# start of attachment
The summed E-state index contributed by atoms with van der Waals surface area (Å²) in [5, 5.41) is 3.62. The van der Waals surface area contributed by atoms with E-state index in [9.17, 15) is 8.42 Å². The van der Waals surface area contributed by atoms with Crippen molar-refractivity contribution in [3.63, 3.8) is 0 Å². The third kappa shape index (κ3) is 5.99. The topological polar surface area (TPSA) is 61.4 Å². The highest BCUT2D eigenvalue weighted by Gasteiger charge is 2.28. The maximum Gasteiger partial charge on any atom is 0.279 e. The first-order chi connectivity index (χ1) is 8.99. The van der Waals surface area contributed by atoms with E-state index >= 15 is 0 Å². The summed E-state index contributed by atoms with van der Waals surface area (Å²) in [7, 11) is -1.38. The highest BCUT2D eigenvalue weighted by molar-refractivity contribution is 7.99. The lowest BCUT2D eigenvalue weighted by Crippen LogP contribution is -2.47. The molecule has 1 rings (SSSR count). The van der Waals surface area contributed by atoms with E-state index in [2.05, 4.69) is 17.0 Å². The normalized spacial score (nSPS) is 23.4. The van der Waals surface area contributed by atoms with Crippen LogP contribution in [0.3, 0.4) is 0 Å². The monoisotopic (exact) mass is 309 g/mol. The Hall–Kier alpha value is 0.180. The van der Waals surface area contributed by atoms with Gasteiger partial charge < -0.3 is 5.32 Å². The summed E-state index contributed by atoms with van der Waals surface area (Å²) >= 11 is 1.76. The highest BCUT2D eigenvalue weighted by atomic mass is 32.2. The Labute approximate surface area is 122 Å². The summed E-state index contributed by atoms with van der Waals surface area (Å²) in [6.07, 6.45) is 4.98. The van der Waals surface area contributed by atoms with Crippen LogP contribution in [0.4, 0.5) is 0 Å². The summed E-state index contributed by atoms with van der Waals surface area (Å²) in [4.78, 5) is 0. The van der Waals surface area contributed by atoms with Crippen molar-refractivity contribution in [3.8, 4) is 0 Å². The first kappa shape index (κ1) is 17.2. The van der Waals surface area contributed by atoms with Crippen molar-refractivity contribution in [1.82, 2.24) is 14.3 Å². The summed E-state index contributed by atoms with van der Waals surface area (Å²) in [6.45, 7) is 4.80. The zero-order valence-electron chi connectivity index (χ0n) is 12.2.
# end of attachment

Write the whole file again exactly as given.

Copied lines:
The summed E-state index contributed by atoms with van der Waals surface area (Å²) in [5, 5.41) is 3.62. The van der Waals surface area contributed by atoms with E-state index in [9.17, 15) is 8.42 Å². The van der Waals surface area contributed by atoms with Crippen molar-refractivity contribution in [3.63, 3.8) is 0 Å². The third kappa shape index (κ3) is 5.99. The topological polar surface area (TPSA) is 61.4 Å². The highest BCUT2D eigenvalue weighted by Gasteiger charge is 2.28. The maximum Gasteiger partial charge on any atom is 0.279 e. The first-order chi connectivity index (χ1) is 8.99. The van der Waals surface area contributed by atoms with E-state index >= 15 is 0 Å². The summed E-state index contributed by atoms with van der Waals surface area (Å²) in [7, 11) is -1.38. The highest BCUT2D eigenvalue weighted by molar-refractivity contribution is 7.99. The lowest BCUT2D eigenvalue weighted by Crippen LogP contribution is -2.47. The molecule has 1 rings (SSSR count). The van der Waals surface area contributed by atoms with E-state index in [2.05, 4.69) is 17.0 Å². The normalized spacial score (nSPS) is 23.4. The van der Waals surface area contributed by atoms with Crippen LogP contribution in [0.3, 0.4) is 0 Å². The monoisotopic (exact) mass is 309 g/mol. The Hall–Kier alpha value is 0.180. The van der Waals surface area contributed by atoms with Gasteiger partial charge < -0.3 is 5.32 Å². The summed E-state index contributed by atoms with van der Waals surface area (Å²) >= 11 is 1.76. The highest BCUT2D eigenvalue weighted by atomic mass is 32.2. The Labute approximate surface area is 122 Å². The summed E-state index contributed by atoms with van der Waals surface area (Å²) in [6.07, 6.45) is 4.98. The van der Waals surface area contributed by atoms with Crippen LogP contribution in [0.4, 0.5) is 0 Å². The summed E-state index contributed by atoms with van der Waals surface area (Å²) in [4.78, 5) is 0. The van der Waals surface area contributed by atoms with Crippen molar-refractivity contribution in [3.8, 4) is 0 Å². The first kappa shape index (κ1) is 17.2. The van der Waals surface area contributed by atoms with Crippen molar-refractivity contribution in [1.82, 2.24) is 14.3 Å². The summed E-state index contributed by atoms with van der Waals surface area (Å²) in [6.45, 7) is 4.80. The zero-order valence-electron chi connectivity index (χ0n) is 12.2.